A three-day Eid truce has been enforced in Afghanistan Taliban News

The interim agreement between the Taliban and the Afghan government follows an outbreak of violence in recent weeks.

A three-day Ceasefire After weeks of fierce fighting across the country, the Taliban-Afghan government has agreed to start celebrating the Muslim holiday of al-Fitr.

The interim deal, which began on Thursday, was proposed by the Taliban and approved by President Ashraf Ghani.

Violence in Afghanistan has intensified since the United States missed a deadline in May last year, agreeing with the Taliban last year to withdraw all its troops.

This will be the fourth break in nearly 20 years of conflict and is expected to come at the end of the month of Ramadan as they celebrate resp for Afghan families.

Al Jazeera’s Filio Controfouri, published from Kabul, said Afghans were breathing a sigh of relief after suffering a long period of violence.

“Families of children visiting Kabul this morning are refreshed to see that they are able to cope with the conflict.”

The Taliban and Afghan governments began peace talks in September last year, but progress has stalled despite international efforts to shake up the talks.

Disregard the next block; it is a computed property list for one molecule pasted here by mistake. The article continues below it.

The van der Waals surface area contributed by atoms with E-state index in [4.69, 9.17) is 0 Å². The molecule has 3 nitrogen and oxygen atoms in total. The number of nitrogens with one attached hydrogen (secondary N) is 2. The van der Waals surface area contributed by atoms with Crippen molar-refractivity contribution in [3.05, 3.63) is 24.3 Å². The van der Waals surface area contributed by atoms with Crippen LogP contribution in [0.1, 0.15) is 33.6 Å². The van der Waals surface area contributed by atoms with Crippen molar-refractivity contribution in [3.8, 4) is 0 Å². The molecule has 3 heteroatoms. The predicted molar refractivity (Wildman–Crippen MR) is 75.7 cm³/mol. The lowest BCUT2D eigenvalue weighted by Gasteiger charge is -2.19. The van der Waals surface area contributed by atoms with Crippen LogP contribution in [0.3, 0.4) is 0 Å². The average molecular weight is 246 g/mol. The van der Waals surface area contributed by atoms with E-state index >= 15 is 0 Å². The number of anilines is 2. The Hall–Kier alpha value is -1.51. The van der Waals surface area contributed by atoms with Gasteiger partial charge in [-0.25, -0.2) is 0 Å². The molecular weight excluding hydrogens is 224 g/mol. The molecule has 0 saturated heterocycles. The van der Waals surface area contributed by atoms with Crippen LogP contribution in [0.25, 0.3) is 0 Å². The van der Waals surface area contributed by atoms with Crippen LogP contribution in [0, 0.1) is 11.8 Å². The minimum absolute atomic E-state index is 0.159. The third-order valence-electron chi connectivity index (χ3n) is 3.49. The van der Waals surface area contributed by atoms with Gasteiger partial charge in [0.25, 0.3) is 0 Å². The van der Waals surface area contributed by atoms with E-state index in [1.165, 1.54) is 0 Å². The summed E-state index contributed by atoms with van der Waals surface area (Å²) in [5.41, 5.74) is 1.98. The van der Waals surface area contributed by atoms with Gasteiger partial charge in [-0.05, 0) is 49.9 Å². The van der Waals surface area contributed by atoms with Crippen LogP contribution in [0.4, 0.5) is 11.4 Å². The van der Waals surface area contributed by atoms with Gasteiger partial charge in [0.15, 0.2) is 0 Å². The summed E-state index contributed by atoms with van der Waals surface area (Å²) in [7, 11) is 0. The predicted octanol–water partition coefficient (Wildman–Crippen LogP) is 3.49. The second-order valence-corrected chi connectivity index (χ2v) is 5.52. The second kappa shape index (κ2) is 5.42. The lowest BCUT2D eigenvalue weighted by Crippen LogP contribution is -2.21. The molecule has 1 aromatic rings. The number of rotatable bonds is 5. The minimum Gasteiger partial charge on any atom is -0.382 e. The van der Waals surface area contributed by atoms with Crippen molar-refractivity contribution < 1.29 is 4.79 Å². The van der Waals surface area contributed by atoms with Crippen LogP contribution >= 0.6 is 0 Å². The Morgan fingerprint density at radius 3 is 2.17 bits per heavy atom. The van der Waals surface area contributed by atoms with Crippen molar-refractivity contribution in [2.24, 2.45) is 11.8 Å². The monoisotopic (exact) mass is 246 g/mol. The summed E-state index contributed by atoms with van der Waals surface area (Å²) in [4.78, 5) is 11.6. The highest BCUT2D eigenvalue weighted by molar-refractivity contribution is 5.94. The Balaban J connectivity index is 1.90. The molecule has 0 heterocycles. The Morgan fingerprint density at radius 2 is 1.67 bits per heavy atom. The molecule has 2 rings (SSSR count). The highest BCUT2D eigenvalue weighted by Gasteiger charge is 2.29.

This is seen as an exercise by the Taliban leadership to prove that the anti-war movement has been around for a long time in the past, which is to show that they have strong control over the formation of extremist movements in countless groups across the country.

The United States and NATO have promised to withdraw their troops by September 11, although the Taliban have avoided the involvement of US troops, intensifying attacks against Afghan government forces.

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Violence has spread to several provinces in recent weeks. Taliban fighters on Tuesday Swallowed Nekh District, located in the province of Wardabad, 40 kilometers (25 miles) from Kabul, the capital of Afghanistan.

Saturday, a Bomb Blast Series Dozens of people, mostly students, have died outside a school in Kabul.

Officials have denied involvement in the bombing and blamed the Taliban.

Meanwhile, on Facebook and Twitter in Afghanistan, the hashtag “Afghans One Permanent Sapphire” has been trashed in Afghanistan on the occasion of Afghans.

Taliban spokesman Jabihullah Mujahid told Reuters news agency that social media trends were an “emotional thing” and that the group “respected” those emotions.

“But the ceasefire is bigger than emotion, it has to do with the larger issue in our country,” he added, adding that there would be no permanent ceasefire until the Islamic government achieves the group’s goal.

The United Nations Assistance Mission in Afghanistan (UNAMA) has said it will continue to support Afghanistan.

“I can assure you that we have no plans to go anywhere. We intend to set the course and work with all of you, “said Deborah Lions, head of UNAMA on the occasion.

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